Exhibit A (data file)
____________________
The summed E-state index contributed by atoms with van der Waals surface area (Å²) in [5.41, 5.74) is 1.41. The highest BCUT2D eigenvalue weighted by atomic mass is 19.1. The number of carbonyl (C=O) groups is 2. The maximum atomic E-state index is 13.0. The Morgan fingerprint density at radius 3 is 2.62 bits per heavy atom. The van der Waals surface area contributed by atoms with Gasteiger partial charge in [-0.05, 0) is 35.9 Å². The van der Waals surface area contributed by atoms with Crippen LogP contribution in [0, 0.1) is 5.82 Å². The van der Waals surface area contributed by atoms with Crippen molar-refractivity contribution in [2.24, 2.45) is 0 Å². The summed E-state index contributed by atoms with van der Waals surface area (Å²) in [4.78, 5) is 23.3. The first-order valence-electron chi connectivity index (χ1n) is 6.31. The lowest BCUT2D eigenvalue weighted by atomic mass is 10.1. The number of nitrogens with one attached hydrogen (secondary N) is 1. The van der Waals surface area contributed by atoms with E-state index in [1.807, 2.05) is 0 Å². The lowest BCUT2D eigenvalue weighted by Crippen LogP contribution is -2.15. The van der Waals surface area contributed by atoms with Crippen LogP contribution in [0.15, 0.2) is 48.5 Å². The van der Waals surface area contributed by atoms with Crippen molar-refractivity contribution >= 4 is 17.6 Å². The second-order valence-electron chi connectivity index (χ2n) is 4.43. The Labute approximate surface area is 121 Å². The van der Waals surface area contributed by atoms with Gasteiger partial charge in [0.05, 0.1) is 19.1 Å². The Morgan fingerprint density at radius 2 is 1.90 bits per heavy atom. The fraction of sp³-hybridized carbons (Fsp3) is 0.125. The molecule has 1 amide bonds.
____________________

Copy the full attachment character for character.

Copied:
The summed E-state index contributed by atoms with van der Waals surface area (Å²) in [5.41, 5.74) is 1.41. The highest BCUT2D eigenvalue weighted by atomic mass is 19.1. The number of carbonyl (C=O) groups is 2. The maximum atomic E-state index is 13.0. The Morgan fingerprint density at radius 3 is 2.62 bits per heavy atom. The van der Waals surface area contributed by atoms with Gasteiger partial charge in [-0.05, 0) is 35.9 Å². The van der Waals surface area contributed by atoms with Crippen LogP contribution in [0, 0.1) is 5.82 Å². The van der Waals surface area contributed by atoms with Crippen molar-refractivity contribution in [2.24, 2.45) is 0 Å². The summed E-state index contributed by atoms with van der Waals surface area (Å²) in [4.78, 5) is 23.3. The first-order valence-electron chi connectivity index (χ1n) is 6.31. The lowest BCUT2D eigenvalue weighted by atomic mass is 10.1. The number of nitrogens with one attached hydrogen (secondary N) is 1. The van der Waals surface area contributed by atoms with E-state index in [1.807, 2.05) is 0 Å². The lowest BCUT2D eigenvalue weighted by Crippen LogP contribution is -2.15. The van der Waals surface area contributed by atoms with Crippen LogP contribution in [0.15, 0.2) is 48.5 Å². The van der Waals surface area contributed by atoms with Crippen molar-refractivity contribution >= 4 is 17.6 Å². The second-order valence-electron chi connectivity index (χ2n) is 4.43. The Labute approximate surface area is 121 Å². The van der Waals surface area contributed by atoms with Gasteiger partial charge in [0.05, 0.1) is 19.1 Å². The Morgan fingerprint density at radius 2 is 1.90 bits per heavy atom. The fraction of sp³-hybridized carbons (Fsp3) is 0.125. The molecule has 1 amide bonds.